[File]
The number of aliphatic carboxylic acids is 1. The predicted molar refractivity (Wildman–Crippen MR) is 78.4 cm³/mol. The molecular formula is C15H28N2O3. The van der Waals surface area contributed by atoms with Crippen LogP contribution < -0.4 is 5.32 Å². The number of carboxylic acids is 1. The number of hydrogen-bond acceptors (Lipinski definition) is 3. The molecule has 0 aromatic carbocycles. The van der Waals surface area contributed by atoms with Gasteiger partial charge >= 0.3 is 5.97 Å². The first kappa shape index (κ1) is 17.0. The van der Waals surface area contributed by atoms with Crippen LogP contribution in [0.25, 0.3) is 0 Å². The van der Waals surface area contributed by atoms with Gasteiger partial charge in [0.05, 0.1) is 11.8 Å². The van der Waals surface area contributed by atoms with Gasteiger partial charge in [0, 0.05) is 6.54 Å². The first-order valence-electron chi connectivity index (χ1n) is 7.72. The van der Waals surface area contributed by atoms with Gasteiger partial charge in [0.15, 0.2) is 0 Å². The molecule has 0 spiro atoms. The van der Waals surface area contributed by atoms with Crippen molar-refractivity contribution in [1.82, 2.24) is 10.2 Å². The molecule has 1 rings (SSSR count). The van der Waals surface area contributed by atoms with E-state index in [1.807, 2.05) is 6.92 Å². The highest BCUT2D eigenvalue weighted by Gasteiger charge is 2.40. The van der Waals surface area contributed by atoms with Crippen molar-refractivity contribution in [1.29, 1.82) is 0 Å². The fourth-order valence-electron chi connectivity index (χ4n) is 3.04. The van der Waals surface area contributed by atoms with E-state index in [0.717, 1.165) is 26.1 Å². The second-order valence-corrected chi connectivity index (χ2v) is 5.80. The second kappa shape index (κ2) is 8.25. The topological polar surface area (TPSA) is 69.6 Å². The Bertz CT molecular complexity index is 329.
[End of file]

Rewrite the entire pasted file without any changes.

The number of aliphatic carboxylic acids is 1. The predicted molar refractivity (Wildman–Crippen MR) is 78.4 cm³/mol. The molecular formula is C15H28N2O3. The van der Waals surface area contributed by atoms with Crippen LogP contribution < -0.4 is 5.32 Å². The number of carboxylic acids is 1. The number of hydrogen-bond acceptors (Lipinski definition) is 3. The molecule has 0 aromatic carbocycles. The van der Waals surface area contributed by atoms with Gasteiger partial charge >= 0.3 is 5.97 Å². The first kappa shape index (κ1) is 17.0. The van der Waals surface area contributed by atoms with Crippen LogP contribution in [0.25, 0.3) is 0 Å². The van der Waals surface area contributed by atoms with Gasteiger partial charge in [0.05, 0.1) is 11.8 Å². The van der Waals surface area contributed by atoms with Gasteiger partial charge in [0, 0.05) is 6.54 Å². The first-order valence-electron chi connectivity index (χ1n) is 7.72. The van der Waals surface area contributed by atoms with Gasteiger partial charge in [0.15, 0.2) is 0 Å². The molecule has 0 spiro atoms. The van der Waals surface area contributed by atoms with Crippen molar-refractivity contribution in [1.82, 2.24) is 10.2 Å². The molecule has 1 rings (SSSR count). The van der Waals surface area contributed by atoms with E-state index in [1.807, 2.05) is 6.92 Å². The highest BCUT2D eigenvalue weighted by Gasteiger charge is 2.40. The van der Waals surface area contributed by atoms with Crippen molar-refractivity contribution in [1.29, 1.82) is 0 Å². The fourth-order valence-electron chi connectivity index (χ4n) is 3.04. The van der Waals surface area contributed by atoms with E-state index in [0.717, 1.165) is 26.1 Å². The second-order valence-corrected chi connectivity index (χ2v) is 5.80. The second kappa shape index (κ2) is 8.25. The topological polar surface area (TPSA) is 69.6 Å². The Bertz CT molecular complexity index is 329.